Malagasy security forces opened fire on protesters on 21 April 2018, causing the deaths of two people. The protesters were demonstrating against the new electoral laws which were voted early April, ahead of the elections planned for the end of the year, as they believe they favor the party in power and could block out their candidates from running in the upcoming presidential elections.
Amnesty International believes that the use of excessive force against protesters voicing their concerns illustrates the authorities’ contempt for the rights to life, and freedoms of peaceful assembly, association and expression.
There are reports that the protest was not authorized, and that some of the protesters may have used violence including throwing stones at the police. However, the police should have reacted proportionately, using only the minimum force necessary to contain the situation and re-establish public order.
Madagascar has a legal obligation under international human rights law to respect, protect, promote and fulfil the right of everyone to life. The UN Basic Principles on the Use of Force and Firearms by Law Enforcement Officials requires law enforcement officials to ‘as far as possible, apply non-violent means before resorting to the use of force and firearms’.
In any event, firearms should not be used except to defend people against the imminent threat of death or serious injury or to prevent a grave threat to life, and only when less extreme means are insufficient. Using lethal force to prevent protestors from gathering is in no way an appropriate response.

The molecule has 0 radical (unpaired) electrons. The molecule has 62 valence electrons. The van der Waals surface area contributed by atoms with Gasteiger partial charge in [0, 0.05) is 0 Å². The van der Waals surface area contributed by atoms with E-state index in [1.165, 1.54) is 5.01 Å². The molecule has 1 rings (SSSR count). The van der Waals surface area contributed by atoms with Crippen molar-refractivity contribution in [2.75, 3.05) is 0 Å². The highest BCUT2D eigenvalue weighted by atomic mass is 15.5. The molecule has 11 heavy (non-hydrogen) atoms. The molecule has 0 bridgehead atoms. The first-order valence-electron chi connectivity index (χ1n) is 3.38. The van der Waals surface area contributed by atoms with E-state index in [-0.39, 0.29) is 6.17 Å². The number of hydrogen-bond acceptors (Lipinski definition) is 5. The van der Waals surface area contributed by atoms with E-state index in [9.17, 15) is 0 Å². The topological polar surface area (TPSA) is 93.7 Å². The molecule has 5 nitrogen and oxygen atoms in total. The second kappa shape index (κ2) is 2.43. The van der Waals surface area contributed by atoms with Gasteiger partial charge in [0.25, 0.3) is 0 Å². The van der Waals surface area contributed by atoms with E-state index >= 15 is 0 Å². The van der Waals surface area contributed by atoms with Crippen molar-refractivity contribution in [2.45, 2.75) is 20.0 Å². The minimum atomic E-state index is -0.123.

Therefore, Malagasy security forces should exercise maximum restraint in future when dealing with such protests.
On Saturday 21 April, police forces opened fire against protestors in the capital city Antananarivo, leading to the death of two protestors, and 15 others being injured.
Tensions between the government and opposition forces have been crystallizing since 3rd April 2018, when new electoral laws were voted in Parliament. Opposition leaders complained that the three new laws will lock out their candidates from the presidential election due at the end of the year. They have also accused the government of paying bribes to the deputies to influence their votes.
On Saturday 21st April, hundreds of protesters gathered in the center of the capital, on the symbolic square of the 13th May, to demonstrate against the electoral laws. Opposition MPs had planned to report orally to the protesters about the discussions that took place within the Parliament. Authorities had declared the protest illegal earlier in the week, but opposition activists decided to maintain the protest. Clashes erupted after police fired tear gas and rubber bullets to try to disperse the protesters.